Menopause could lead to vaginal dryness, insomnia, and hot flushes. Some menopausal women take hormone replacement therapy (HRT) to relieve difficult symptoms of menopause.
But like many medications, it also comes with a risk of developing diseases. Cleveland Clinic stated that those menopausal women who still have their uterus could have an increased risk of developing endometrial cancer.
How Does Hormone Replacement Therapy (HRT) Work?
According to Cleveland Clinic, hormone replacement therapy boosts the body's hormone levels and relieves the symptoms of menopause, including hot flashes, night sweats, vaginal dryness, urinary urgency, insomnia, mood swings or irritability, and dry skin. Taking HRT should be discussed with a healthcare provider, especially about its benefits and risks associated with HRT.
There are two main types of HRT: estrogen therapy, and estrogen-progesterone/progestin hormone therapy (EPT). The first kind is only taking low doses of estrogen hormon as prescribed by doctors. It could either be a patch, a pill, cream, vaginal cream, gel, or spray that is taken every day.
Meanwhile, EPT is a combined therapy wherein doses of estrogen and progesterone are both taken. The synthetic form of progesterone is called progestin.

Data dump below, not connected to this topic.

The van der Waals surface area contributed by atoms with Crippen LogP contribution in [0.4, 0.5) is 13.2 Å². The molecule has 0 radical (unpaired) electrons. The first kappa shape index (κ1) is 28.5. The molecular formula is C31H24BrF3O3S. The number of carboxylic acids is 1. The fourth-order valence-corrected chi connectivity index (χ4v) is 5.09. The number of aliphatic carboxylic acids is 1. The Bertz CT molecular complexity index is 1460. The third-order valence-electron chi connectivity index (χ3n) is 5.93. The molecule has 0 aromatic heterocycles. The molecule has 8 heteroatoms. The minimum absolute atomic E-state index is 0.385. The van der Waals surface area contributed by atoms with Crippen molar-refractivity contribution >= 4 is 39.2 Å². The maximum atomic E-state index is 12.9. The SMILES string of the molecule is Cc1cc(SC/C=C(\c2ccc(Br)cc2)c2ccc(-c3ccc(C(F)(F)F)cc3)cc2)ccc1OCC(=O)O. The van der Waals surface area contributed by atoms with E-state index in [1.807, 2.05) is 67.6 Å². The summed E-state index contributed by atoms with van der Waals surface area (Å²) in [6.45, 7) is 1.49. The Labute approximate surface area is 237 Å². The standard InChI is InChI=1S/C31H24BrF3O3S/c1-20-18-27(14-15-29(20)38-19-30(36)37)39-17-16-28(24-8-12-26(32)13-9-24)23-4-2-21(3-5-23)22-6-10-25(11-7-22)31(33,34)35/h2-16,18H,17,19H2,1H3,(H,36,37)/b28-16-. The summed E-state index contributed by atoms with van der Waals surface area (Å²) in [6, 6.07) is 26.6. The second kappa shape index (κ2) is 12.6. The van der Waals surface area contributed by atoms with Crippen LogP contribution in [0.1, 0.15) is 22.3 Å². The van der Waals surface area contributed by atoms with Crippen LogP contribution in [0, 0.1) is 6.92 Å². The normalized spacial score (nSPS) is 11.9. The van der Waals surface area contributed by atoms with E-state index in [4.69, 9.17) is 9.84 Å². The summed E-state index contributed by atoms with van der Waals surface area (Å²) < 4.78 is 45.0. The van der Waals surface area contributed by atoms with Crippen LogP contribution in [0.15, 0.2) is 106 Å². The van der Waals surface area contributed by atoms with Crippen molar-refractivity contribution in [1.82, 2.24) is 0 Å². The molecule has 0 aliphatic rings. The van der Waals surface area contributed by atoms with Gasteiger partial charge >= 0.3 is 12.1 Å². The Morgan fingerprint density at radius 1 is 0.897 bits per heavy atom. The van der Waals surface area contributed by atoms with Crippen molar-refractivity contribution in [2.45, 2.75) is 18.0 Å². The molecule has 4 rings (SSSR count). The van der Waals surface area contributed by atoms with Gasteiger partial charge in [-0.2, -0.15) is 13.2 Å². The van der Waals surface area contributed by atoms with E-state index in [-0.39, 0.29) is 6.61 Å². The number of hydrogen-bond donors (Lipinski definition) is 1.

HRT Increases Risk of Endometrial Cancer
Express reported that boosting estrogen and progesterone hormone levels via HRT could increase the risk of developing endometrial cancer or also known as womb cancer.
They cited NHS who said that the risk of developing womb cancer because of HRT is associated with the body's exposure to estrogen. Unbalanced hormone levels between estrogen and progesterone can cause endometrium cells to divide and increase the risk of cancer.
Endometrial cancer could lead to unusual vaginal bleeding, loss of appetite, blood clots, pelvic pain, bloating, and changes in bowel or bladder habits, according to the American College of Obstetricians and Gynecologists (ACOG). Some risk factors include obesity, age, and having polycystic ovarian syndrome (PCOS).
Moreover, Cleveland Clinic added that there is also an increased risk of having gall bladder problems and breast cancer with long-term use of HRT. But this does not mean that HRT will cause these life-threatening diseases.
Alternative Ways to Controlling Menopause Symptoms
The National Health Service (NHS) identified some alternative ways of controlling menopause symptoms, such as focusing on lifestyle measures through regular exercise, eating a balanced diet, reduced intake of coffee, alcohol, and spicy foods, as well as quitting smoking.
Moreover, they also suggest taking medicines like tibolone that is similar to HRT but is only suitable for menopausal women who had their last period more than one year ago. Some anti-depressants can also help with hot flushes and night sweats, although they also carry their risks. Lastly, the non-hormonal medicine clonidine has similar effects as anti-depressants but has few benefits only.
There are more alternatives or remedies to menopause symptoms but many are not recommended because of some issues with their safety and effectiveness.
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